Three thoughts on the Utah Jazz’s 114-89 win over the Los Angeles Lakers from Salt Lake Tribune Jazz beat writer Andy Larsen.
1. This Jazz’s team’s unselfishness
Mike Conley wasn’t named an All-Star today. He got passed up by the coaches on Tuesday, and then commissioner Adam Silver selected Suns guard Devin Booker as an injury replacement this afternoon.
This, obviously, was a gigantic bummer to Mike. He’s been in the league for 13 years, and knows that he doesn’t have 13 more years left in his career. Even if he doesn’t have two more years left in his career, he’s already one of the best players to never make an All-Star game. It’s not out of the question that he’ll be the very best ever to not make it.
“Man, it was tough. I really, really thought this was the year. I joked with the guys on the team that I blame them. We should have started the year 31-0. Maybe that would have given me a chance, but I don’t know what else to do,” Conley said. “I tell them it’s hard for us because a lot of these games we’ve played, we’ve we’ve won by a lot, double digits. So, you know, you’re not playing late in the fourth quarter and stuff like that.”
So naturally, with the Jazz playing the defending champion Los Angeles Lakers on TV, this was an opportunity for Conley to make a statement: ‘I deserve to be there.’
Conley started the game by scoring the first five points, and added another three shortly after. Then Mitchell said, he did something unique. “He tried to run a play for me to start the game when he just made three threes in a row,” Mitchell said. “I’m like, bro, like, stop. Shoot it.”
That’s one of the things that feels different about this team this year.
Exactly one year ago, the Jazz at home lost by 20 points to the Suns, in the midst of an ugly stretch of play. I wrote a 3,500 word Triple Team that night, with every single quote from every single player we interviewed, just so they could have the chance to explain themselves. I didn’t know what was wrong with them, but something clearly was up.
We now know that Mitchell was feuding with Rudy Gobert, who wanted for Mitchell to pass him more lobs. Mitchell wanted to show he was the star of the show and could score in his own way. Conley wanted to show he could fit in in a new team. It was an incohesive mess, and it showed.
That year’s team played selfish basketball.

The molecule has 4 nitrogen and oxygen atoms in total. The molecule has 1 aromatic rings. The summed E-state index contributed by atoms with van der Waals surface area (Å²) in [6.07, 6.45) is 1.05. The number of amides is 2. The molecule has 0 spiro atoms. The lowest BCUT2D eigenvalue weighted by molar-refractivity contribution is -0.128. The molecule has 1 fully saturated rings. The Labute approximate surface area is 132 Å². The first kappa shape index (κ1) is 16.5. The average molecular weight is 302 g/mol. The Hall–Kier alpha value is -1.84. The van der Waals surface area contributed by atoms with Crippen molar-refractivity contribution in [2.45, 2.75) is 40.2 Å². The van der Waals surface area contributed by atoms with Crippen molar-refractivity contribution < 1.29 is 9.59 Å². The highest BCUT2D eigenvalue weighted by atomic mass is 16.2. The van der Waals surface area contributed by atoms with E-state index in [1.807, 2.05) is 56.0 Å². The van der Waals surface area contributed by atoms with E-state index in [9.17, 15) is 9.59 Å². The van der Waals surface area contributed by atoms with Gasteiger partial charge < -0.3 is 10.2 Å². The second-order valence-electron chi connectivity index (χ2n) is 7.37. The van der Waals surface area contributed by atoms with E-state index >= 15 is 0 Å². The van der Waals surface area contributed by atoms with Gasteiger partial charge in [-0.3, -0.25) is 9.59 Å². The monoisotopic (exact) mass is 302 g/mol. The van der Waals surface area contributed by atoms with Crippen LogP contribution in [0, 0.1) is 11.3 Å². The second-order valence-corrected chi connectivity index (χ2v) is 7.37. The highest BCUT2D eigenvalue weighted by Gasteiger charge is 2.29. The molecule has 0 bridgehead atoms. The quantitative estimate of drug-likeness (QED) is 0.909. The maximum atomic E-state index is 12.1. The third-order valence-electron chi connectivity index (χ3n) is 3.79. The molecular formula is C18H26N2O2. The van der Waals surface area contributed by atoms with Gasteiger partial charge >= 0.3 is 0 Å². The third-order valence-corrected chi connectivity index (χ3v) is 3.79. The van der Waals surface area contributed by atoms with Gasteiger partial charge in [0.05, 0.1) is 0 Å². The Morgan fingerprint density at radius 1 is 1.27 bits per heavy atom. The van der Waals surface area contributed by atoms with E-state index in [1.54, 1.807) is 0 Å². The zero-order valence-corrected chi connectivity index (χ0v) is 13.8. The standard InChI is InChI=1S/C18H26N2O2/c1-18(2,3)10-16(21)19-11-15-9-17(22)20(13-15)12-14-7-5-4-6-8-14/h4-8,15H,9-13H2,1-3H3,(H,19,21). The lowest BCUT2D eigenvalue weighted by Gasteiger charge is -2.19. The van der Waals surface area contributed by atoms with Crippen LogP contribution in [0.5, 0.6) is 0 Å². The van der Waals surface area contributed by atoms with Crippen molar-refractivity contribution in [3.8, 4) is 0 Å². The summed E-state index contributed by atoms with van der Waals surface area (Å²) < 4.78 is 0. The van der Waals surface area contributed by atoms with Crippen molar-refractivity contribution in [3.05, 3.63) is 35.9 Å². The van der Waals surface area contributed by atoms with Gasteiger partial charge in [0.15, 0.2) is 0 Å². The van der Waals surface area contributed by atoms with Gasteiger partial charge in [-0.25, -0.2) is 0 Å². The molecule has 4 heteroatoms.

This year’s team just beat the defending champion Los Angeles Lakers by 25 without having a single player score over 18 points.
Mitchell shot poorly, but no one cares, because he had eight assists and 10 rebounds. Conley tried to call a play for Mitchell on the night he would have been most justified in raising his middle fingers to the world and getting shots up. Gobert led the team in scoring — his field goals were assisted by three Mitchell passes and three Conley passes. It’s all clicking.
Isn’t it remarkable how one year has changed everything?
2. Jazz make it more difficult for LeBron to drive
Yes, okay, it wasn’t the Lakers’ best game. They don’t have Anthony Davis or Dennis Schröder right now, and Marc Gasol is no longer the jumbo creator he once was. That means that LeBron James had to create everything.
But the Jazz didn’t make James’ life easy in doing so. Limiting James to only four assists is a major win for the Jazz — it’s his season-low. They did it by being sorta clever about how they guarded him: they didn’t double team him directly, but just very obviously had Gobert linger in the paint to try to dissuade the drive.
Of course, he’s the best player in the world, so he made some of those shots anyway. And when Gobert wasn’t there to dissuade, he did get some highlight dunks. But it happened infrequently enough that ultimately, LeBron decided it wasn’t going to be worth the effort. He certainly was tired, the result of so many losses and overtime games for the Lakers recently.
To be honest, you also got the sense that these coaches — and I’ll throw James in there as a kind of player-coach — didn’t want to show their hand. There’s a really good chance that these teams will meet in the playoffs at some point, and so while the Lakers’ attempts at defense were relatively half-hearted, their attempts to make adjustments to the Jazz’s killer offense were one-tenth-hearted.
3. Roster thoughts
The Jazz waived Shaq Harrison Wednesday.
I’m surprised it didn’t work out, to be honest. Harrison was a quite good defender on a quite bad Bulls team last season. Sure, his offensive skillset was limited, but I thought it would work anyway because he wouldn’t be asked to do much offensively. He shot 38% from three last year, isn’t that enough?
I think on this Jazz team, it is not enough. Whereas once the Jazz’s highest priority was defense, I think it is now offensive versatility — everyone on the roster is capable of making these really smart, quick decisions with the ball in their hands to keep it moving and to find the open man. Harrison isn’t a passer, at all, so he couldn’t find a home here.
Now they have 13 players. The league rule is that they can stay at 13 players for up to two weeks, but then they’ll need to add a 14th.
The trade deadline is on March 25 this year, so I’d bet that they don’t acquire their last roster spot in a trade. But Tuesday was the first day that teams could sign 10-day players, and there are some interesting possibilities, including on the Salt Lake City Stars... maybe they just give Yogi Ferrell or Malcolm Miller a look?
I also wonder if they wait the full two weeks to sign someone. I mean, it’s pretty clear that they don’t need the help at the moment, and signing a player for the extra time just means the Jazz go further over the luxury tax. They may stay at 13 players for as long as possible to just help save the $110K — the value of a 10-day contract this season — against the books.